Warrior fans can either breathe a sigh of relief or furrow their brows in concern. Quarterback Colt Brennan has been cleared to play this week, just a few days removed from taking a brutal hit against Fresno State that left him unconscious with a concussion.
Coach June Jones said yesterday before Hawaii's flight to Reno, Nev., that Brennan is indeed available for the No. 13 Warriors' contest against Nevada tomorrow.
"If the game were (yesterday), I would say Colt would play," Jones said.
When asked about medical clearance for Brennan, which the quarterback needs from UH's medical staff before he can participate, Jones confirmed that he had been checked out.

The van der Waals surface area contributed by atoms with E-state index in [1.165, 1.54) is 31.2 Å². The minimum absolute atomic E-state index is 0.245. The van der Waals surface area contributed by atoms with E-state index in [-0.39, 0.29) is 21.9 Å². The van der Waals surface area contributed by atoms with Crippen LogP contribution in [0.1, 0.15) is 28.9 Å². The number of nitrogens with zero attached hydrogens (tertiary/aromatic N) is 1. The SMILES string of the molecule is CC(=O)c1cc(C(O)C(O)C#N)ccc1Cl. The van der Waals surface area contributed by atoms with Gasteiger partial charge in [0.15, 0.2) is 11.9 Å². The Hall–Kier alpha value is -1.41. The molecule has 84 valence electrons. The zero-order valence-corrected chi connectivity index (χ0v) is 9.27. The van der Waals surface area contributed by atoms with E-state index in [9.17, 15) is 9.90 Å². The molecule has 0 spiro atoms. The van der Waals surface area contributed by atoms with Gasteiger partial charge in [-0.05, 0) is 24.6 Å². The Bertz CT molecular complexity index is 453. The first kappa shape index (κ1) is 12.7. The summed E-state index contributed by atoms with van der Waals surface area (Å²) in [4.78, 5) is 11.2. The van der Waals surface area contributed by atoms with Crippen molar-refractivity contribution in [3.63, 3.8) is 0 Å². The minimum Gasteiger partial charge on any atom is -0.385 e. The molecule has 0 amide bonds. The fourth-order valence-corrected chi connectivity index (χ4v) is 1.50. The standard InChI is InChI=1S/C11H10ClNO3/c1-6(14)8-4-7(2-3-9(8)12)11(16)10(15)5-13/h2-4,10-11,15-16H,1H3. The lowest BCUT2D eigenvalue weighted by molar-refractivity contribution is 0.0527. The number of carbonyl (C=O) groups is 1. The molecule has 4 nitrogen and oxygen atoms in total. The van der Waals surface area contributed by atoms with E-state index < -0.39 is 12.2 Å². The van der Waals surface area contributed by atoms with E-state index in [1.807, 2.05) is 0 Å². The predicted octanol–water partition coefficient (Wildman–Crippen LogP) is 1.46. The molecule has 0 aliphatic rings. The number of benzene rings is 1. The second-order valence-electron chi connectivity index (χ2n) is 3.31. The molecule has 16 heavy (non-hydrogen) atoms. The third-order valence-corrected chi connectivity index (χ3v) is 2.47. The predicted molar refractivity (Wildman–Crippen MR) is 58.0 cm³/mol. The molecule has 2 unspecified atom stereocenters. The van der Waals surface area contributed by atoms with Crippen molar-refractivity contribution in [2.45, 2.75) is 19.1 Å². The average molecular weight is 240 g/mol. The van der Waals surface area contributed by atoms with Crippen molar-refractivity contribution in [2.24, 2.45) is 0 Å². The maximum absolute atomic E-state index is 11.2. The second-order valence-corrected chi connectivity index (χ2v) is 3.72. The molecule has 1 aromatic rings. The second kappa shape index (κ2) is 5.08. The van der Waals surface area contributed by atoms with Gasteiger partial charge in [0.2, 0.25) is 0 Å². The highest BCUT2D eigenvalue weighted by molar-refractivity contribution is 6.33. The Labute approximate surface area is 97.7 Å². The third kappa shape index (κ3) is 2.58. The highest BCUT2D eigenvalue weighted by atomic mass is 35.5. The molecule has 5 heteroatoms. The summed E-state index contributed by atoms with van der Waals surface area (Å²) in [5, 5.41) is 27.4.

"Yup. They've done everything (all tests)," Jones said. "(They found) that he's fine."
"If the game were (yesterday), I would say Colt would play."
Just because Brennan is cleared doesn't necessarily mean he will receive the bulk of playing time against the Wolf Pack. He took just five snaps against the Warriors' scout team during practice yesterday, and backups Tyler Graunke and Inoke Funaki still got the lion's share of the work.
"Tyler will be next and Inoke will probably get some playing time as well," quarterbacks coach Dan Morrison said. "They'll both see playing time. You have to prepare for this, and they're both planning on doing that. So in their mind-set, they assume they will play."
Nevada (5-4, 3-2 Western Athletic Conference) features a powerful rushing offense (11th nationally) behind versatile freshman quarterback Colin Kaepernick and running back Luke Lippincott (117.1 yards per game, 10 TDs).
Similar to the smashmouth contest against the Bulldogs, the Warriors (9-0, 6-0) will have to stop the run -- of both Lippincott and Kaepernick -- to have a chance at nabbing their first win in Reno in four tries.